On Solaris though, both the Sun & GNU compilers should work well. As mentioned before, I build the Xorg CVS trees regularly with both and try to fix problems as I find them, but I haven't had a chance to do any comparative performance benchmarking yet. (I know conventional wisdom used to be that gcc had better performance than Sun compilers on x86, and Sun compilers made faster binaries than gcc on SPARC - but a lot of work has gone into the x86/x64 compilers in recent Sun Studio releases, and the Sun Studio team have posted a number of record benchmark scores with the Studio 11 version.)

gcc has an advantage in some areas because it's the compiler most of the Xorg developers use and most other vendors build with, so gcc extensions are commonly used - for instance, the MMX optimization code in libfb for accelerating alpha-blending and anti-aliasing in Xorg still requires gcc (the new MMX intrinsics support in Studio 11 comes close, but isn't completely compatible, though the code probably could be ported with a little effort). A number of areas use #ifdefs and support both Sun Studio cc & gcc - for instance, the new macros in Xfuncproto.h to control symbol visibility use gcc attributes and Sun Studio's __hidden/__global keywords. (There's basically three compilers we know of that are still used somewhat regularly and well supported in Xorg - in order of support/popularity, they'd be gcc, Sun Studio, and USLC for Unixware/OpenServer. There's support in the Imake configs for Intel's compiler, but there are reported bugs against it, and I don't know if it currently works.)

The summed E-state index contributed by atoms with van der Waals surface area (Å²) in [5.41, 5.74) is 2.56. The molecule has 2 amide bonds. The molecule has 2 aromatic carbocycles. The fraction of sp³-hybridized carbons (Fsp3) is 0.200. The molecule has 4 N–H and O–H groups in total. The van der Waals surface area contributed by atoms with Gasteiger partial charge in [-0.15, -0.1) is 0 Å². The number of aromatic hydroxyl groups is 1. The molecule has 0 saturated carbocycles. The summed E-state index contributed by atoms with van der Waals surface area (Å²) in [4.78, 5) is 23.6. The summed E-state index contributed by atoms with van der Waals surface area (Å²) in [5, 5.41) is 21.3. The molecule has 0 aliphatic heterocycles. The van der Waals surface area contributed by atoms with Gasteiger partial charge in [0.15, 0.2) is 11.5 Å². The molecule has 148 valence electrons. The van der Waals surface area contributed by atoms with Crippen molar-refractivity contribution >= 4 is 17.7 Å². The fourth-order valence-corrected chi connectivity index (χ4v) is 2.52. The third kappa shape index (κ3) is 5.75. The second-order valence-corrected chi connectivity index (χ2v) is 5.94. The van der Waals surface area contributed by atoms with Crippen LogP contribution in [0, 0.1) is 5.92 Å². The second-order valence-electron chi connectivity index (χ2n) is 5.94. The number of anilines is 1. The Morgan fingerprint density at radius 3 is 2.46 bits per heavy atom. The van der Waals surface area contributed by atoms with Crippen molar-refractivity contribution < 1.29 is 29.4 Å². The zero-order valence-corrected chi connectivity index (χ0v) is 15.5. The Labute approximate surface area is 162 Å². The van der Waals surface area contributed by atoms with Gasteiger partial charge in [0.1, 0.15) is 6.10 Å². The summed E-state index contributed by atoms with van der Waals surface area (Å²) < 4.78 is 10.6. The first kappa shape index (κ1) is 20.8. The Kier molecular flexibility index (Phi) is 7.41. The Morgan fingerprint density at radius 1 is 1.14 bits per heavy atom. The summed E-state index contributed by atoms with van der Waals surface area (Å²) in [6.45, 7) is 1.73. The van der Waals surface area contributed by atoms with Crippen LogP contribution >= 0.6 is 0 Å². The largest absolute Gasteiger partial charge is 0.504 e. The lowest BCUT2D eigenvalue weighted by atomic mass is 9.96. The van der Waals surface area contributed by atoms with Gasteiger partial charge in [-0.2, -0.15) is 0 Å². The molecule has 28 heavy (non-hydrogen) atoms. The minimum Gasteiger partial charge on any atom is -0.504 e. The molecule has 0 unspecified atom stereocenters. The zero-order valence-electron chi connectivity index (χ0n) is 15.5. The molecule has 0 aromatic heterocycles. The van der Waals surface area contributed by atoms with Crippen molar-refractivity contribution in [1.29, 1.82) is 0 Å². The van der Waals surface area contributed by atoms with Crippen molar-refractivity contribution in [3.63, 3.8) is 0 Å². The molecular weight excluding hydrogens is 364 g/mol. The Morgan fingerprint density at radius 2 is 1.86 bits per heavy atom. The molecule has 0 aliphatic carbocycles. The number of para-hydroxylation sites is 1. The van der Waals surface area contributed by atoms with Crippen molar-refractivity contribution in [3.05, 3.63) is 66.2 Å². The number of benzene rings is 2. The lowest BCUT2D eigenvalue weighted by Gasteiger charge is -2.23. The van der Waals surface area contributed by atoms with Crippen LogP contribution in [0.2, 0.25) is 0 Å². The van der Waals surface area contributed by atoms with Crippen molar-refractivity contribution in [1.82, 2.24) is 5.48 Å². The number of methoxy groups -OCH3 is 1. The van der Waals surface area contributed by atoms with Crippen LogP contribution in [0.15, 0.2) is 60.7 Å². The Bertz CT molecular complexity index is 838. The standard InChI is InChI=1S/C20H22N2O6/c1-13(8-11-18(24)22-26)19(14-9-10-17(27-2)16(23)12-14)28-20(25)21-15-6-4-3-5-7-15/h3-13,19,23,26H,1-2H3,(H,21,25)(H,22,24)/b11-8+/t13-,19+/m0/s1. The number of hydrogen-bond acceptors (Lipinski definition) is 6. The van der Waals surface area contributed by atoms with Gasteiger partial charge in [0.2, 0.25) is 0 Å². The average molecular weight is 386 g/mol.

So which compiler should you use? I guess that depends on what you're trying to do. Of course, we use Sun Studio tools for the Solaris builds (though we're still on Studio 10 for the official Nevada builds, but are testing with Studio 11 and preparing to switch to those soon), so if you're trying to match our builds, that's the way to go. Otherwise, the best answer I can give is to try both out, play with the different optimization tuning flags, and see which works best for you.

On the other hand, for the rest of the toolchain, I definitely find I'm more productive with the Sun Studio tools - perhaps that's partially because I know Sun dbx much better than gdb, but dbx features like the integrated Korn shell and memory leak/access checking (though access checking works better on SPARC than on x86) are ones I miss when I have to use gdb. I haven't seen anything in the GNU toolchain to even compare to the Performance Analyzer.

[Technorati Tags: , , , . Sun Studio]